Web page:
Groundbreaking Ceremony – May 11, 1949

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President Hancher - Library Groundbreaking

Approximately 3,000 people attended the ground breaking ceremonies on May 11, 1949.
At the conclusion of University of Iowa President Virgil Hancher’s speech he declared “.. let the work begin!” and a dragline scooped up the first load of ground. (Iowa Digital Library)

A portion of President Hancher’s speech:

Today we break ground for the construction of the first library building as such this University of ours, in its one hundred and second year, has ever had.  This is a day for which the University community has waited a long time, a very long time.  When I came back to the University in the autumn of 1940, the budget for our legislative requests had already been prepared.  In it was a request for the sum of $500,000 for the first unit of a $2,000,000 University library building (that is, $4,000,000 in today’s currency).  In preparing for the presentation of this request for the General Assembly, I studied the history of this request for the General Assembly, I studied the history of the University’s prior requests for a library building.  The first attempt was made exactly 50 years earlier – in the year 1891!  That effort failed.  I also found that when the building then known as the Natural Science building – and now known as Macbride Hall – was completed in 1904, it was decided that the library “should be temporarily housed therein.”  And so for 45 years – amid the delightful aromas emanating from Home Economics, the alcoholic and moth ball scents from the Museum, the frightful racket from the orchestras practicing for Kampus Kapers and Panacea, the library has “temporarily housed itself therein.”  I mention these facts to put at ease those persons – among whom are a few friends of mine, presidents of privately controlled institutions – who feel that the people of this state, through their elected representatives, proceed with unseemly haste to meet the needs of the state-supported institutions of higher learning!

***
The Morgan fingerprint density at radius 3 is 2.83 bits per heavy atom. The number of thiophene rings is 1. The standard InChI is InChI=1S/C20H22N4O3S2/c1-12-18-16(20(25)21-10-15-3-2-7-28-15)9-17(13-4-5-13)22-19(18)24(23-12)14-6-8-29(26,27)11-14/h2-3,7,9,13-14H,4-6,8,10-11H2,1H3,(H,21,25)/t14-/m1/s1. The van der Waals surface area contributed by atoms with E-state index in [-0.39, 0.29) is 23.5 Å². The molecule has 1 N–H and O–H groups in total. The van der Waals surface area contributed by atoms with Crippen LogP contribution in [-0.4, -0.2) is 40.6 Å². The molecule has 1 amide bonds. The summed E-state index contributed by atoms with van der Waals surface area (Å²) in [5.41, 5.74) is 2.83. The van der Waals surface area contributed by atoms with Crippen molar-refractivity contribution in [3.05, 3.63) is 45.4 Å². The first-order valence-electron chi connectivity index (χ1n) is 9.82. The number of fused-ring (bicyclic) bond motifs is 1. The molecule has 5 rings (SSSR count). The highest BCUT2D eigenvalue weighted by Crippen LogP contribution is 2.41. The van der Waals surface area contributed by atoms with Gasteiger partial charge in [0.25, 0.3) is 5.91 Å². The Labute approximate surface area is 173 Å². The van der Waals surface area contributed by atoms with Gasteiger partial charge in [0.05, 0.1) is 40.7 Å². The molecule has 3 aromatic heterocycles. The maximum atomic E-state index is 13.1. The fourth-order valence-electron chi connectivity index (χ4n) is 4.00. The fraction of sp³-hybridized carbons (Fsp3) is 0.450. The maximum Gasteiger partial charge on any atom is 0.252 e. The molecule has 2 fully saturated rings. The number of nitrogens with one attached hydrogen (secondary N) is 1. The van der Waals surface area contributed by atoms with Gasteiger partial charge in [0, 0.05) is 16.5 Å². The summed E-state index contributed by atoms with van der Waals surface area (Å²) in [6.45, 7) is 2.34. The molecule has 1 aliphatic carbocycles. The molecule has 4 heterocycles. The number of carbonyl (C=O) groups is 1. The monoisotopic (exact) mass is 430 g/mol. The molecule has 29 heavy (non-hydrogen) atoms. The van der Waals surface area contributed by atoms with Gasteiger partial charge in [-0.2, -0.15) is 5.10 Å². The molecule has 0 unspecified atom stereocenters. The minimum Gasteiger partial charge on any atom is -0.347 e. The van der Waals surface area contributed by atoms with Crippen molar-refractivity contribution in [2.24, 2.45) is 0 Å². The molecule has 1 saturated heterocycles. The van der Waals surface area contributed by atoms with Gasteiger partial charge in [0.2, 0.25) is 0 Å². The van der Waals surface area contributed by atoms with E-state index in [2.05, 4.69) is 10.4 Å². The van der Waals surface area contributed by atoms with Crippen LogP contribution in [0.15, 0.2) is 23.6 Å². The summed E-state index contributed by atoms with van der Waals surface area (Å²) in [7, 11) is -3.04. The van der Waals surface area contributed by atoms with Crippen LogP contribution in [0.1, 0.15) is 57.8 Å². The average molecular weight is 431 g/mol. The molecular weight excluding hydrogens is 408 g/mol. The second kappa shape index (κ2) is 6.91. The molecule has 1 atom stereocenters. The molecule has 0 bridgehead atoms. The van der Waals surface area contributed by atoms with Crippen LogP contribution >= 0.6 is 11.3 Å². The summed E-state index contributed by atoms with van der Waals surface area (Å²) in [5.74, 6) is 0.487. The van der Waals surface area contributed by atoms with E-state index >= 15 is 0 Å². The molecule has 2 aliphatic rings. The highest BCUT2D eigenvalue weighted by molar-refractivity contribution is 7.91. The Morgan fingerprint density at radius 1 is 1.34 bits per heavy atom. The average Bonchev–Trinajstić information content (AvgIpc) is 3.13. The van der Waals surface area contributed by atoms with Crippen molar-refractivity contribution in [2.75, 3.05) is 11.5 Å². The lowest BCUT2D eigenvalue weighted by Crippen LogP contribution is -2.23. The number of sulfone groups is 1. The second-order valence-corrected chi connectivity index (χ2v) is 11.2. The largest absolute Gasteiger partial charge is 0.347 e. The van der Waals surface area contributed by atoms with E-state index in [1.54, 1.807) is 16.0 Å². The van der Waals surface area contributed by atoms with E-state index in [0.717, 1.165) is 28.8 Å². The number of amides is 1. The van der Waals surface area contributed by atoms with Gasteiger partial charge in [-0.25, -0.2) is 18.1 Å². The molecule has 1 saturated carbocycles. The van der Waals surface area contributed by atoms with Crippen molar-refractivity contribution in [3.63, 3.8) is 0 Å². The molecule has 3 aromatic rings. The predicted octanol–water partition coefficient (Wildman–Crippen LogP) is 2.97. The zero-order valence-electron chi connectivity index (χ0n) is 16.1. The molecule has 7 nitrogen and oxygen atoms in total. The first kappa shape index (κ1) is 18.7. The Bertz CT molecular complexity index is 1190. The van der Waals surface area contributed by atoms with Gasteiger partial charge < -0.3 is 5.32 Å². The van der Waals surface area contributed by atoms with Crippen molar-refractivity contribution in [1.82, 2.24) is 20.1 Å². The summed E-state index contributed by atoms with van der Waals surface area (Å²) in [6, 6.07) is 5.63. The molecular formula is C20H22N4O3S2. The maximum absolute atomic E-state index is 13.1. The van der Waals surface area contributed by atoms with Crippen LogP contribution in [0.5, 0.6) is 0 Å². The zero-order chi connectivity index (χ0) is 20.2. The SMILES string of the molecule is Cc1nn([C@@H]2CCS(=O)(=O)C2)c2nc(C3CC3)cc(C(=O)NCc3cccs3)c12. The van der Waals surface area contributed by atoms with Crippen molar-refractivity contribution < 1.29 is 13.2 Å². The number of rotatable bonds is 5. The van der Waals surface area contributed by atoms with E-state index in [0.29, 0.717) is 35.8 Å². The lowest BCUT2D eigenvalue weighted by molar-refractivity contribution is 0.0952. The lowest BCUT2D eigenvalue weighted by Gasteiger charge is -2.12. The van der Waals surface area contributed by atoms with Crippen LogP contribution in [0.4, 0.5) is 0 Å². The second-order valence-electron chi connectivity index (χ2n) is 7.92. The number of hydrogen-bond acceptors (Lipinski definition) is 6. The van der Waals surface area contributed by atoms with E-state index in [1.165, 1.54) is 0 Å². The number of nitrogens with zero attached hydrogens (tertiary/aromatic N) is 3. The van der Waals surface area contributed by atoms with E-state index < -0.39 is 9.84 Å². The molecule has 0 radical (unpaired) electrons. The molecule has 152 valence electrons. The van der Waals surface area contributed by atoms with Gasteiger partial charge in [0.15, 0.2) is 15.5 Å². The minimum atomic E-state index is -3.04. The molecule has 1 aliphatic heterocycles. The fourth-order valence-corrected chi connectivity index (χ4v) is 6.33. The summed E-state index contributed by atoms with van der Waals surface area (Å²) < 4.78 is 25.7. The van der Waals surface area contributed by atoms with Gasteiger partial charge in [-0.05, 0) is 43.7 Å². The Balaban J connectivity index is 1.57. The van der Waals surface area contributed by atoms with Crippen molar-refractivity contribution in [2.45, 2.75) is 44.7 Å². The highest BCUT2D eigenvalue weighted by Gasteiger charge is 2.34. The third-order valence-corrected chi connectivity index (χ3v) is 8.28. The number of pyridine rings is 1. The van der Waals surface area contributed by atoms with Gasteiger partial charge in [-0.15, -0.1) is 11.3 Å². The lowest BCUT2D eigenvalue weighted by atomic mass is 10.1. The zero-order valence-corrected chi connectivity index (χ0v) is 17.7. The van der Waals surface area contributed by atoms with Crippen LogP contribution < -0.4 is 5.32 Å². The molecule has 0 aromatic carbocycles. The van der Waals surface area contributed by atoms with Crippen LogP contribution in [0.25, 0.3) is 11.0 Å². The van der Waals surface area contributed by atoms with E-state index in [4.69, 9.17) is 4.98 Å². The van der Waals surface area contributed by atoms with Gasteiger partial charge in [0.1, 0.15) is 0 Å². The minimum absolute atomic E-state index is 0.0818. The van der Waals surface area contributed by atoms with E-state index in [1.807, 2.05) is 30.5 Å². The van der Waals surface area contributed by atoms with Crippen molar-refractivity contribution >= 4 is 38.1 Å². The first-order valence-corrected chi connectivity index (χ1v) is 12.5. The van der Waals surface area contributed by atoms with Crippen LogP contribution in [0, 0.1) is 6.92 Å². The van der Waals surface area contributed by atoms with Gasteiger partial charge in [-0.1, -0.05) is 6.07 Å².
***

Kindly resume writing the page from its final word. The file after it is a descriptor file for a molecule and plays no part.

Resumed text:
. . . But when I have tried to state the three purposes this library is to serve – the liberal education of the youth, preservation of the records of learning, and advancement of research and teaching – there is something more that yearns to be said.

One cannot contemplate libraries and books without recalling the civilization-long battle for the freedom of the human spirit.  That is what yearns to be said on this occasion, because here we build a place for the magnificent record man has made in his quest for goodness, happiness and security.

Over the shoulder of each reader peers the long line of men who have devoted their lives, and sometimes given their lives, to the end that just a little more may be known or felt.

Some speak in mathematical symbols; some speak to promote “knowledge in the mind”; and some speak to promote “feeling in the heart.”

But all speak as men, to men and for mankind!  In this confidence, let the work begin!